Dear White People, Netflix – April 28th
First of all, I’m writing this after the sneak peak trailer dropped and I just have to address this: Dear White People is in no way racist. We live in a time where everybody loves to be outraged (see: Starbucks’ cup colors) and the trailer for this series, which is based on a movie that already exists, is no different. People were quick to jump on the bandwagon and call this show “racist towards white people,” but, in fact, they’ve likely never seen the movie and have no idea what it’s about.
The film is about an African-American college DJ who is, actually, slightly racist towards white people but then she learns better. Anyway, I’ve only seen bits and pieces of the film but I’m excited for the Dear White People Netflix series because it looks like a funny, thoughtful show that examines race and prejudice.
It feels like this show couldn’t be coming out at a better time as there seems to be a huge racial divide in America right now and a series that addresses this topic with light-hearted humor (rather than dark drama, like Shots Fired) is certainly welcome. Like the film, Dear White People “follows a diverse group of students of color as they navigate a predominantly white Ivy League college where racial tensions are often swept under the rug. The series is a send-up of ‘post-racial’ America that also weaves a universal story about forging one’s own unique path” (The Hollywood Reporter).
Justin Simien, the writer-director of the indie film, wrote the series and directed the pilot; Stephanie Allain Bray and Julia Lebedey, both of the Dear White People film, as well as Devon Shepard (Weeds, House of Lies), produced the series. Marque Richardson, Ashley Blaine Featherson, and Brandon P Bell of the original film will star in the series alongside newcomers Atoinette Robertson (Atlanta, Hart of Dixie), John Patrick Amedori (The Vatican Tapes, The Butterfly Effect), and Logan Browning (Bratz, Meet the Browns).
If anything, the backlash has made me even more interested in the series than I already was and I can’t wait for April 28th.
Anne, Netflix – May 12th
The 1908 novel Anne of Green Gables is being rebooted (yet again) by Netflix as the simply titled Anne, and it will be released fairly soon. I don’t know much about the original series so I had to consult other sources for some information.
According to Deadline, “the series centers on a young orphaned girl in the late 1890s who, after an abusive childhood spent in orphanages and the homes of strangers, mistakenly is sent to live with an aging sister and brother, Marilla and Matthew Cuthbert.” This eight-episode series doubles as both a coming-of-age story and a period drama. It’s not quite my thing, but I’m willing to check out anything Netflix puts out there – they’ve really been putting out some great stuff lately, and 2017 looks to be even better.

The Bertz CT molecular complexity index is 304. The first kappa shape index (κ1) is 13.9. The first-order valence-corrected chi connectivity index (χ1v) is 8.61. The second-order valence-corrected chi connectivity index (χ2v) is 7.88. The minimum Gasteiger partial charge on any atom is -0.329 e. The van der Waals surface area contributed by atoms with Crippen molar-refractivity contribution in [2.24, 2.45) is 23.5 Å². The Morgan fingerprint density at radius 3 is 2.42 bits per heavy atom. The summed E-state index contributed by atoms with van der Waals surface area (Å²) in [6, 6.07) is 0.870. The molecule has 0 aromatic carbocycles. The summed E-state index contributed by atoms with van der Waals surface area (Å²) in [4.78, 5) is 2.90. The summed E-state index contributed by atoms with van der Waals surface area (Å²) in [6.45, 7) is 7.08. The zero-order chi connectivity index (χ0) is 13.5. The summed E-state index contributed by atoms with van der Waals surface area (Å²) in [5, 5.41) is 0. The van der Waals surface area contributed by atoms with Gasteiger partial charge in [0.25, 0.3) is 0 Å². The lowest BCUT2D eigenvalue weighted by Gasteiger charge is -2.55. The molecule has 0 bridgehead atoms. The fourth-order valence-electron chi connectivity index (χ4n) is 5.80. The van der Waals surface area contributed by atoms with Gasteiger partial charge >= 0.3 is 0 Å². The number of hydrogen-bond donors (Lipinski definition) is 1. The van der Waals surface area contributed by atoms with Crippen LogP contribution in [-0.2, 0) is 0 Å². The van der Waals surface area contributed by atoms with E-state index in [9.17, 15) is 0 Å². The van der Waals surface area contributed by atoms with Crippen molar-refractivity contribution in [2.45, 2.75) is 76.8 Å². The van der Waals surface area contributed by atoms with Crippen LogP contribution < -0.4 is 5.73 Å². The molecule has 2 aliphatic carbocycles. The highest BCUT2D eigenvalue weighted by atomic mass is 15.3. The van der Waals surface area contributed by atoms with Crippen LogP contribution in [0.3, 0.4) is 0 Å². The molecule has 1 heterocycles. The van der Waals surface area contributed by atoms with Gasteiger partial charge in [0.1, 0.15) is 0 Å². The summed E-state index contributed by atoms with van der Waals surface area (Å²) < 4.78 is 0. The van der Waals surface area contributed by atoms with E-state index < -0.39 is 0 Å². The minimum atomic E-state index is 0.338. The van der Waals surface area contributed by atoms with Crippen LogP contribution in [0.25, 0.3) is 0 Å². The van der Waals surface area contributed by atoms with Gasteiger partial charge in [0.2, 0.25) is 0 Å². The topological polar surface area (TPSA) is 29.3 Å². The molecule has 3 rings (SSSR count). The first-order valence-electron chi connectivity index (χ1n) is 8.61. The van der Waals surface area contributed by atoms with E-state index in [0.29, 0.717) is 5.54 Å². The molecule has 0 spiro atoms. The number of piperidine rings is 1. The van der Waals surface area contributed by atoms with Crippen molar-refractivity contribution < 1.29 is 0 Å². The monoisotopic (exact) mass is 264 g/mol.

Relative newcomer, young Irish-Canadian actress Amybeth McNulty (Morgan, Clean Break) beat out almost two-thousand other girls for the role of Anne. She will be joined by other relatively unknown young actors Christian Martyn (who plays Billy Andrews), Lucas Jade Zumann (Gilbert Blythe), Ryan Kiera Armstrong (Minnie May), and Aymeric Jett Montaz (Jerry Baynard) as well as adults Jonathan Holmes (Mr. Barry) and Helen Johns (Eliza Barry). Anne is being adapted by Emmy award-winning writer/producer Moira Walley-Beckett (Breaking Bad, Flesh and Bone) and the pilot was directed by Niki Caro (Whale Rider, North Country).
Star Trek: Discovery, CBS – May (date TBA)
It’s been fifty years since Star Trek first premiered, and since then it has become one of the most influential and iconic television/film franchises. Star Trek: Discovery will bring a whole new crew of characters, new missions, and a few new ships, while still embracing the same ideology and aesthetic that inspired a generation of Trekkies.
Apparently, CBS doesn’t have much faith (or perhaps they just think this method is better) in the series, though, because they will only be airing the pilot on television and the rest of the episodes will be released on CBS All Access and Netflix. That won’t stop true fans, even if they are a bit leery.
Star Trek fans were a little taken aback by the news that the executive producer will be Bryan Fuller (Hannibal, Pushing Daisies) and the series will be run by Gretchen Berg and Aaron Harberts (Pushing Daisies) – a group of people who aren’t exactly known for their work in the world of science fiction. We don’t know an exact date in May yet, but we do know the crew of the new starship will be led by Captail Georgiu, played by Michelle Yeoh (Crouching Tiger, Hidden Dragon, Sunshine).
Rounding out the rest of the crew are Maulik Pancholy (30 Rock, Weeds) as Dr. Nambue, Doug Jones (Pan’s Labyrinth, Hellboy) as Lt. Saru, Sonequa Martin-Green (The Walking Dead, Toe to Toe) as Lt. Cmdr Rainsford, and Anthony Rapp (Rent, A Beautiful Mind) as Lt. Stamets.
Other than the cast and a premiere month, we’ve gotten a sparse description of the story: “set roughly ten years before the events of Star Trek the original series, and standing apart from the timeline of the current feature films, Star Trek: Discovery follows the crew of the starship USS Discovery, while exploring an event previously mentioned in the history of the original Star Trek timeline.” Personally, I’ve never been a huge Star Trek fan myself, but I know plenty of my colleagues here at Nerd Much are very excited for this series.